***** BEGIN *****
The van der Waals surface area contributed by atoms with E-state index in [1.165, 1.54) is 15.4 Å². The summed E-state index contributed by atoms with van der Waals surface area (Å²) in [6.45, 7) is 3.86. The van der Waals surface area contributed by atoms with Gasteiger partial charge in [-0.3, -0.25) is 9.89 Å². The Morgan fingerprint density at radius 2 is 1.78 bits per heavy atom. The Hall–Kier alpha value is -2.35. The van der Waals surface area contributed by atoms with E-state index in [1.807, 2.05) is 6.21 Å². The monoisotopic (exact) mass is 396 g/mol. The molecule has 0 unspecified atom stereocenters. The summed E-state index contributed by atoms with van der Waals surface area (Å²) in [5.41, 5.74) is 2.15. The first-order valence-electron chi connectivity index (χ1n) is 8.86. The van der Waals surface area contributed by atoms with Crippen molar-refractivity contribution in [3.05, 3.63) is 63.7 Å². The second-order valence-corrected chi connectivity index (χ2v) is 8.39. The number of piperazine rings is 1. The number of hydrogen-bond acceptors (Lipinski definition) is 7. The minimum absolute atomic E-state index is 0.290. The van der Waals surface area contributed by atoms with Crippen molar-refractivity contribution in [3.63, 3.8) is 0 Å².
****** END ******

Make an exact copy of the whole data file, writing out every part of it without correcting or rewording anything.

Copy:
The van der Waals surface area contributed by atoms with E-state index in [1.165, 1.54) is 15.4 Å². The summed E-state index contributed by atoms with van der Waals surface area (Å²) in [6.45, 7) is 3.86. The van der Waals surface area contributed by atoms with Gasteiger partial charge in [-0.3, -0.25) is 9.89 Å². The Morgan fingerprint density at radius 2 is 1.78 bits per heavy atom. The Hall–Kier alpha value is -2.35. The van der Waals surface area contributed by atoms with E-state index in [1.807, 2.05) is 6.21 Å². The monoisotopic (exact) mass is 396 g/mol. The molecule has 0 unspecified atom stereocenters. The summed E-state index contributed by atoms with van der Waals surface area (Å²) in [5.41, 5.74) is 2.15. The first-order valence-electron chi connectivity index (χ1n) is 8.86. The van der Waals surface area contributed by atoms with Crippen molar-refractivity contribution in [3.05, 3.63) is 63.7 Å². The second-order valence-corrected chi connectivity index (χ2v) is 8.39. The number of piperazine rings is 1. The number of hydrogen-bond acceptors (Lipinski definition) is 7. The minimum absolute atomic E-state index is 0.290. The van der Waals surface area contributed by atoms with Crippen molar-refractivity contribution in [3.63, 3.8) is 0 Å².